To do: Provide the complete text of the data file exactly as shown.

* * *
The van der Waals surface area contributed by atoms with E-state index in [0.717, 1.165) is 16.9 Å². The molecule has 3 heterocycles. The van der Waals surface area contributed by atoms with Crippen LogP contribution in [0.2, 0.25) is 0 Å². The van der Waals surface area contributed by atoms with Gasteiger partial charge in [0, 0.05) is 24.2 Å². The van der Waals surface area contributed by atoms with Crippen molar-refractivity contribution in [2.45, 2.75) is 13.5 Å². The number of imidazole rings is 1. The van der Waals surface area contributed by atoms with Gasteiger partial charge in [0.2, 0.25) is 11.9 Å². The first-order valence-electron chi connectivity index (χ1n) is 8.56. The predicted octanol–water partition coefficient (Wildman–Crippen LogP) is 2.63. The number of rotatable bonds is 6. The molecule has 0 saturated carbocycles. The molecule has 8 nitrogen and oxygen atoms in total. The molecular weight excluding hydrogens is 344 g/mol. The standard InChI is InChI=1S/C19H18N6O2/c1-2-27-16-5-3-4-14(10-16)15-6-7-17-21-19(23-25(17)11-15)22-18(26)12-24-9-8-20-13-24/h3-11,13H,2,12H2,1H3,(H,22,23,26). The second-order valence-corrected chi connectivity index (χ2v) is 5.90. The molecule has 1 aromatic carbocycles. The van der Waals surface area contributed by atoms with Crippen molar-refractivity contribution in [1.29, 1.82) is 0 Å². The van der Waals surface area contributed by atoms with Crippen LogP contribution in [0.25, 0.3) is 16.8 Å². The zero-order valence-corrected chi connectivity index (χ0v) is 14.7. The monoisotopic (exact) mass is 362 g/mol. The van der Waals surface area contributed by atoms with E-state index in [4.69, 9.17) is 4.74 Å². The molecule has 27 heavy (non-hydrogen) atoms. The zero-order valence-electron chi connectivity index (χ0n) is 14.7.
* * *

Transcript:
The van der Waals surface area contributed by atoms with E-state index in [0.717, 1.165) is 16.9 Å². The molecule has 3 heterocycles. The van der Waals surface area contributed by atoms with Crippen LogP contribution in [0.2, 0.25) is 0 Å². The van der Waals surface area contributed by atoms with Gasteiger partial charge in [0, 0.05) is 24.2 Å². The van der Waals surface area contributed by atoms with Crippen molar-refractivity contribution in [2.45, 2.75) is 13.5 Å². The number of imidazole rings is 1. The van der Waals surface area contributed by atoms with Gasteiger partial charge in [0.2, 0.25) is 11.9 Å². The first-order valence-electron chi connectivity index (χ1n) is 8.56. The predicted octanol–water partition coefficient (Wildman–Crippen LogP) is 2.63. The number of rotatable bonds is 6. The molecule has 0 saturated carbocycles. The molecule has 8 nitrogen and oxygen atoms in total. The molecular weight excluding hydrogens is 344 g/mol. The standard InChI is InChI=1S/C19H18N6O2/c1-2-27-16-5-3-4-14(10-16)15-6-7-17-21-19(23-25(17)11-15)22-18(26)12-24-9-8-20-13-24/h3-11,13H,2,12H2,1H3,(H,22,23,26). The second-order valence-corrected chi connectivity index (χ2v) is 5.90. The molecule has 1 aromatic carbocycles. The van der Waals surface area contributed by atoms with Crippen molar-refractivity contribution in [1.29, 1.82) is 0 Å². The van der Waals surface area contributed by atoms with Crippen LogP contribution in [0.25, 0.3) is 16.8 Å². The zero-order valence-corrected chi connectivity index (χ0v) is 14.7. The monoisotopic (exact) mass is 362 g/mol. The van der Waals surface area contributed by atoms with E-state index in [4.69, 9.17) is 4.74 Å². The molecule has 27 heavy (non-hydrogen) atoms. The zero-order valence-electron chi connectivity index (χ0n) is 14.7.